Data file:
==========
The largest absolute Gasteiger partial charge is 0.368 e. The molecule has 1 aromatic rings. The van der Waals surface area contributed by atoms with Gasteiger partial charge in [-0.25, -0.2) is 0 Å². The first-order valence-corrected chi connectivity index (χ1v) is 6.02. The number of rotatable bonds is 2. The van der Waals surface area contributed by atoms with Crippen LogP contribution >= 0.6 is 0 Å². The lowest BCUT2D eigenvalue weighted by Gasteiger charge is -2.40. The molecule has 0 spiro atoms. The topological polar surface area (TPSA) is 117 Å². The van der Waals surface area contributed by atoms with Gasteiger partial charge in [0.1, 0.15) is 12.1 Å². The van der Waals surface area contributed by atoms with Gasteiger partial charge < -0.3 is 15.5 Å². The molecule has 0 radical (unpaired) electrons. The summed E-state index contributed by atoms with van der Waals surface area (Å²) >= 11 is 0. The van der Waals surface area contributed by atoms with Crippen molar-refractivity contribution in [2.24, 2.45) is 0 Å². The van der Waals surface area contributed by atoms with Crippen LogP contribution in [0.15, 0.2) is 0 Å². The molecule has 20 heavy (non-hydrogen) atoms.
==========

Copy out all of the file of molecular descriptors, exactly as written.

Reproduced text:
The largest absolute Gasteiger partial charge is 0.368 e. The molecule has 1 aromatic rings. The van der Waals surface area contributed by atoms with Gasteiger partial charge in [-0.25, -0.2) is 0 Å². The first-order valence-corrected chi connectivity index (χ1v) is 6.02. The number of rotatable bonds is 2. The van der Waals surface area contributed by atoms with Crippen LogP contribution >= 0.6 is 0 Å². The lowest BCUT2D eigenvalue weighted by Gasteiger charge is -2.40. The molecule has 0 spiro atoms. The topological polar surface area (TPSA) is 117 Å². The van der Waals surface area contributed by atoms with Gasteiger partial charge in [0.1, 0.15) is 12.1 Å². The van der Waals surface area contributed by atoms with Gasteiger partial charge < -0.3 is 15.5 Å². The molecule has 0 radical (unpaired) electrons. The summed E-state index contributed by atoms with van der Waals surface area (Å²) >= 11 is 0. The van der Waals surface area contributed by atoms with Crippen molar-refractivity contribution in [2.24, 2.45) is 0 Å². The van der Waals surface area contributed by atoms with Crippen LogP contribution in [0.15, 0.2) is 0 Å². The molecule has 20 heavy (non-hydrogen) atoms.